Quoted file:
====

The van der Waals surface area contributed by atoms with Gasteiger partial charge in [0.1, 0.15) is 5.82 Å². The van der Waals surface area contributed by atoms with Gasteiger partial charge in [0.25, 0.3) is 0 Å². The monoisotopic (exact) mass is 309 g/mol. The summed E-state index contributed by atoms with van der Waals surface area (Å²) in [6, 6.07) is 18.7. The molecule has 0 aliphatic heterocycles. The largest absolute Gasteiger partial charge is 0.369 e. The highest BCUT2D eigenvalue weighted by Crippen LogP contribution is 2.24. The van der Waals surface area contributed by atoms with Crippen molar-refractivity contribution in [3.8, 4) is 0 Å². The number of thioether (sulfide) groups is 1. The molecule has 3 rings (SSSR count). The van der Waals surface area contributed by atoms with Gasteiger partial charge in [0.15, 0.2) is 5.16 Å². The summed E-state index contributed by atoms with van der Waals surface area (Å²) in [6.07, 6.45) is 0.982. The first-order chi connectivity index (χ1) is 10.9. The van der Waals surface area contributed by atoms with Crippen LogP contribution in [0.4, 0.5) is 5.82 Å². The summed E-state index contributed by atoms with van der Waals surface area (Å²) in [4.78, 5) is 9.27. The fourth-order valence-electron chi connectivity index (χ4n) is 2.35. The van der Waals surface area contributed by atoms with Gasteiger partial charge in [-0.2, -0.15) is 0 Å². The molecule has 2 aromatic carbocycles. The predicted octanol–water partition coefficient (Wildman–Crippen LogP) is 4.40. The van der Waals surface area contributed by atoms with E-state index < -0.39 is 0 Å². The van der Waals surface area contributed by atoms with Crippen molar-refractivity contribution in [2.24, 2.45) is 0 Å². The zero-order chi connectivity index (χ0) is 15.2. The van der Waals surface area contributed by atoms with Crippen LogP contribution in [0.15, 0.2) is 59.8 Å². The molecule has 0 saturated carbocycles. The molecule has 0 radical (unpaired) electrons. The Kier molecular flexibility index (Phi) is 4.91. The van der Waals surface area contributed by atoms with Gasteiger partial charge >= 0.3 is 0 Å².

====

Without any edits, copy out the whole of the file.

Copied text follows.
The van der Waals surface area contributed by atoms with Gasteiger partial charge in [0.1, 0.15) is 5.82 Å². The van der Waals surface area contributed by atoms with Gasteiger partial charge in [0.25, 0.3) is 0 Å². The monoisotopic (exact) mass is 309 g/mol. The summed E-state index contributed by atoms with van der Waals surface area (Å²) in [6, 6.07) is 18.7. The molecule has 0 aliphatic heterocycles. The largest absolute Gasteiger partial charge is 0.369 e. The highest BCUT2D eigenvalue weighted by Crippen LogP contribution is 2.24. The van der Waals surface area contributed by atoms with Crippen molar-refractivity contribution in [3.8, 4) is 0 Å². The number of thioether (sulfide) groups is 1. The molecule has 3 rings (SSSR count). The van der Waals surface area contributed by atoms with Gasteiger partial charge in [0.15, 0.2) is 5.16 Å². The summed E-state index contributed by atoms with van der Waals surface area (Å²) in [6.07, 6.45) is 0.982. The first-order chi connectivity index (χ1) is 10.9. The van der Waals surface area contributed by atoms with Crippen LogP contribution in [0.4, 0.5) is 5.82 Å². The summed E-state index contributed by atoms with van der Waals surface area (Å²) in [4.78, 5) is 9.27. The fourth-order valence-electron chi connectivity index (χ4n) is 2.35. The van der Waals surface area contributed by atoms with Gasteiger partial charge in [-0.2, -0.15) is 0 Å². The molecule has 2 aromatic carbocycles. The predicted octanol–water partition coefficient (Wildman–Crippen LogP) is 4.40. The van der Waals surface area contributed by atoms with E-state index < -0.39 is 0 Å². The van der Waals surface area contributed by atoms with Crippen molar-refractivity contribution in [2.24, 2.45) is 0 Å². The zero-order chi connectivity index (χ0) is 15.2. The van der Waals surface area contributed by atoms with Crippen LogP contribution in [0.15, 0.2) is 59.8 Å². The molecule has 0 saturated carbocycles. The molecule has 0 radical (unpaired) electrons. The Kier molecular flexibility index (Phi) is 4.91. The van der Waals surface area contributed by atoms with Gasteiger partial charge >= 0.3 is 0 Å².